This exhibition explores the role of photography for millennials while taking place at a barbershop, an environment that has traditionally served a secondary function as a community forum. Only here, the tradition has been reimagined so that the barbershop becomes an alternative artspace to include everyone else beyond the town's sheriff, mechanic, or football coach.
The late American writer, filmmaker, educator, and political activist, Susan Sontag, made the observation that “photography has become almost as widely practiced an amusement as sex and dancing–which means that, like every mass art form, photography is not practiced by most people as an art. It is mainly a social rite, a defense against anxiety, and a tool of power.” This statement was first published in the 1973 essay, “On Photography,” but is arguably much more relevant today.
Due in part to the introduction of the first consumer digital camera in 1995, Flickr in 2004, the iPhone in 2007, and then Instagram in 2010, the culture of photography has been dramatically reshaped. Although it is a much younger medium in comparison to drawing or painting, photography still manages to command a vast majority of our visual culture with 1.2 trillion photos taken in 2017 alone where 85% of those photos were taken from smartphones . However impactful, this wide embrace further contributes to the growing polarity of photography as art and non-art.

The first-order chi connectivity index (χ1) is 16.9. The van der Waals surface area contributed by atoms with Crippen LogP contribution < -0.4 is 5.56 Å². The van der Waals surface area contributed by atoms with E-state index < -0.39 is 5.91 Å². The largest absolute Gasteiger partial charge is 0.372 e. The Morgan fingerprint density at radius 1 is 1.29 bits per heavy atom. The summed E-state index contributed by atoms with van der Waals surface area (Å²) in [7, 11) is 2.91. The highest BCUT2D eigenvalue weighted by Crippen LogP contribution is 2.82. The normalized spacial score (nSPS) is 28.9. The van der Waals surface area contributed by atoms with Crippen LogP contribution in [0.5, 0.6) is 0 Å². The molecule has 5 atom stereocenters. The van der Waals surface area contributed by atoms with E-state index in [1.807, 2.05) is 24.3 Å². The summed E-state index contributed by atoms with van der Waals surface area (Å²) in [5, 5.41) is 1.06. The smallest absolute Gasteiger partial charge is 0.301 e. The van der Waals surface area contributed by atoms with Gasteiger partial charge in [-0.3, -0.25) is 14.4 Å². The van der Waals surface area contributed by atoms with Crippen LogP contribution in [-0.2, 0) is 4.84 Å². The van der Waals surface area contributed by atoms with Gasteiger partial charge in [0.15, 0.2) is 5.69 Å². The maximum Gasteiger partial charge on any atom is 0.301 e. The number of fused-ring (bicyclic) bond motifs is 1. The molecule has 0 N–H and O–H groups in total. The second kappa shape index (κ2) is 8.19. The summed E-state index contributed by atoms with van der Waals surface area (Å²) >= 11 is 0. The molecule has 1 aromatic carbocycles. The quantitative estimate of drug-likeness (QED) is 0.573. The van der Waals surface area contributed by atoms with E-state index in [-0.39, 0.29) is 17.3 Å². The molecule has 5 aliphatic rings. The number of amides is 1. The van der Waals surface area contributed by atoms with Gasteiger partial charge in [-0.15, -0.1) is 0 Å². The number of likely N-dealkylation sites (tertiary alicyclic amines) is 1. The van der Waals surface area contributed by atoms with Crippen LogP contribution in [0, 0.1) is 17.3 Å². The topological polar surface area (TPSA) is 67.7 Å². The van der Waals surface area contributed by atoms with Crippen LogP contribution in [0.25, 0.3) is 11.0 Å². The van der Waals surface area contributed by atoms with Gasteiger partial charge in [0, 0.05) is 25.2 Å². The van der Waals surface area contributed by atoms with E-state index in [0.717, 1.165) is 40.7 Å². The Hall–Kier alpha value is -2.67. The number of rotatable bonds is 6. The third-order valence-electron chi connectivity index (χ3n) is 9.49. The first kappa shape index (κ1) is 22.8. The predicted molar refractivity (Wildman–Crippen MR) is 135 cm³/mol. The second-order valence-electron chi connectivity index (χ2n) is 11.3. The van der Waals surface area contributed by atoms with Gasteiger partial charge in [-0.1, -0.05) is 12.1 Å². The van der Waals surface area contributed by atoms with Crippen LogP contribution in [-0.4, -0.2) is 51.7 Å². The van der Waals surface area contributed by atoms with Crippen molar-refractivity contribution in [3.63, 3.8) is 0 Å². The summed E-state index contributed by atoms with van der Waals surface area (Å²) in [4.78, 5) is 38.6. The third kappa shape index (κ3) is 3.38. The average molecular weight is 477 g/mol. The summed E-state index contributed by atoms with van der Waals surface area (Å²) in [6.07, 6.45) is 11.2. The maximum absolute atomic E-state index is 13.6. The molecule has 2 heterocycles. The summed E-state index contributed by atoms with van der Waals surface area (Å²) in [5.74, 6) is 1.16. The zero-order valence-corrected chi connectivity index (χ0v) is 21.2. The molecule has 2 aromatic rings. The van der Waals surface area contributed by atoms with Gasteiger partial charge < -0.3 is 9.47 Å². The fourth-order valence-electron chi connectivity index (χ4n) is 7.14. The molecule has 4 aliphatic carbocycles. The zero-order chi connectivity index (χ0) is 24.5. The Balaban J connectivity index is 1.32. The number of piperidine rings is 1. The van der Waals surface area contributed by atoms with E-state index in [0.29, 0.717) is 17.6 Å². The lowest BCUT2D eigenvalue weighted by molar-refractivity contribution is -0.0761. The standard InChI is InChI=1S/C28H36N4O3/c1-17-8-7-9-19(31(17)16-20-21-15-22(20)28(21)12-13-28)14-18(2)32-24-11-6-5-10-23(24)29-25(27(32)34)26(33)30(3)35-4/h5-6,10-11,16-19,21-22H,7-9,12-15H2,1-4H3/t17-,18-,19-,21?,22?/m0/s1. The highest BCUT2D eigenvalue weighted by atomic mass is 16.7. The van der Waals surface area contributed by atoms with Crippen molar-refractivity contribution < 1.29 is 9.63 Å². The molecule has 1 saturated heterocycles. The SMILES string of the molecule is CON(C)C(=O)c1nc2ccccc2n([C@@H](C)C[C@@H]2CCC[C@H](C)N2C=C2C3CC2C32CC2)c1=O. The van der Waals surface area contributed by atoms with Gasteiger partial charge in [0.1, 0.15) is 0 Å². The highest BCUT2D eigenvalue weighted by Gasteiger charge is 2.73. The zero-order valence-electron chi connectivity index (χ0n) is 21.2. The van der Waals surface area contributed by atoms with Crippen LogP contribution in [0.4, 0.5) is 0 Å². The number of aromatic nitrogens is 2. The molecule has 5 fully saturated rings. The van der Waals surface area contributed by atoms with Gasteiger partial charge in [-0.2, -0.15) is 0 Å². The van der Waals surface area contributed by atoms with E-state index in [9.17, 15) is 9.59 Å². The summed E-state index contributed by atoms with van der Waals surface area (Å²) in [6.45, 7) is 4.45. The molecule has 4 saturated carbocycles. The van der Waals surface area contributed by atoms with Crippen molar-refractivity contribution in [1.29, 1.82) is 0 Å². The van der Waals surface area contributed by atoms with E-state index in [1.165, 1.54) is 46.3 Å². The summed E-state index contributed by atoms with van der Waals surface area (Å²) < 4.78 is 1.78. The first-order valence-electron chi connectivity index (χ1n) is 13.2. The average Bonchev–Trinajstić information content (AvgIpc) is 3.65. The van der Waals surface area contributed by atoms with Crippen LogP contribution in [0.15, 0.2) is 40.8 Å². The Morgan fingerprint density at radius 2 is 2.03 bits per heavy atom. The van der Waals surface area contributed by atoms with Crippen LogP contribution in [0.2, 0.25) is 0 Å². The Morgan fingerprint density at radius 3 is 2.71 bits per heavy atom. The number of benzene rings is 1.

IRL: Photography Offline aims to investigate this spectrum by examining what it means for photography to be “an amusement” versus what it means for it to be art. While some see photography simply as an extension of their memory, others use it to make sense of their philosophies, to make sociopolitical statements, or to simply share the nuances of beauty–the daring would even dabble in the ugly.
Designed specifically for viewers who participate in the extensive use of social media, this exhibition also serves as an invitation for technocultural-socialites to consider photography outside of a virtual context. It forces viewers to look at photography removed from the social ramifications of followers, likes, comments, or tags. This experience requires an in-person intimacy that is not adulterated by the algorithmic immediacy of infinity scrolling. This allows for the possibilities of tactility and deeper reads.
Participating artists include:
Sebastian “Bashh” Ageday*
& Louis Ramos
Special thanks to Jawk of the Séance Circle and Yurimagination for sounds, Norman Fung for beverage distribution, Isaiah Leyva of Rebel Gallery Tattoo, San Francisco for flash tattoos, Shawn Hernandez for video coverage, to /PRDX/ for generously sharing their space, and lastly, to everyone that experienced the exhibition. This exhibition would not have been possible without your support.
Photographs Courtesy of Zachary DeCastro:
Photographs Courtesy of Jaime Silva Jr.: